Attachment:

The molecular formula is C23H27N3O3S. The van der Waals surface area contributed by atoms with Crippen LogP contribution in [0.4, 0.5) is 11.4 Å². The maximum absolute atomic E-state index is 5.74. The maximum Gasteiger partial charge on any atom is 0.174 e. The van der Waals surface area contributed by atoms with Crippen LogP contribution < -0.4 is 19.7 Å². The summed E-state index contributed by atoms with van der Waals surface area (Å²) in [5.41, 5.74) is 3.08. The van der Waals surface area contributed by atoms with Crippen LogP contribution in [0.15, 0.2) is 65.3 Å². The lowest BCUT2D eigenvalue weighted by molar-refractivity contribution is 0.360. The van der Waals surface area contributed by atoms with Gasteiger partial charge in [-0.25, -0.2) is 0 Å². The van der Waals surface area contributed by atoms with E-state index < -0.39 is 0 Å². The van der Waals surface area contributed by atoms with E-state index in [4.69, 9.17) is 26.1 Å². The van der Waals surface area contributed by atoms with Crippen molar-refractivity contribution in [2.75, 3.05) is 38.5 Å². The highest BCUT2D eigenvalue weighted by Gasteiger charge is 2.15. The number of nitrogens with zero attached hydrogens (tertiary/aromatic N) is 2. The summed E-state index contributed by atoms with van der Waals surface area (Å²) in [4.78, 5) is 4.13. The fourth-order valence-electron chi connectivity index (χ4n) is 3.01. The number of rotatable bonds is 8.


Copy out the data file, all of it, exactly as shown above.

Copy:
The molecular formula is C23H27N3O3S. The van der Waals surface area contributed by atoms with Crippen LogP contribution in [0.4, 0.5) is 11.4 Å². The maximum absolute atomic E-state index is 5.74. The maximum Gasteiger partial charge on any atom is 0.174 e. The van der Waals surface area contributed by atoms with Crippen LogP contribution < -0.4 is 19.7 Å². The summed E-state index contributed by atoms with van der Waals surface area (Å²) in [5.41, 5.74) is 3.08. The van der Waals surface area contributed by atoms with Crippen LogP contribution in [0.15, 0.2) is 65.3 Å². The lowest BCUT2D eigenvalue weighted by molar-refractivity contribution is 0.360. The van der Waals surface area contributed by atoms with Gasteiger partial charge in [-0.25, -0.2) is 0 Å². The van der Waals surface area contributed by atoms with E-state index < -0.39 is 0 Å². The van der Waals surface area contributed by atoms with E-state index in [4.69, 9.17) is 26.1 Å². The van der Waals surface area contributed by atoms with Crippen molar-refractivity contribution in [2.75, 3.05) is 38.5 Å². The highest BCUT2D eigenvalue weighted by Gasteiger charge is 2.15. The number of nitrogens with zero attached hydrogens (tertiary/aromatic N) is 2. The summed E-state index contributed by atoms with van der Waals surface area (Å²) in [4.78, 5) is 4.13. The fourth-order valence-electron chi connectivity index (χ4n) is 3.01. The number of rotatable bonds is 8.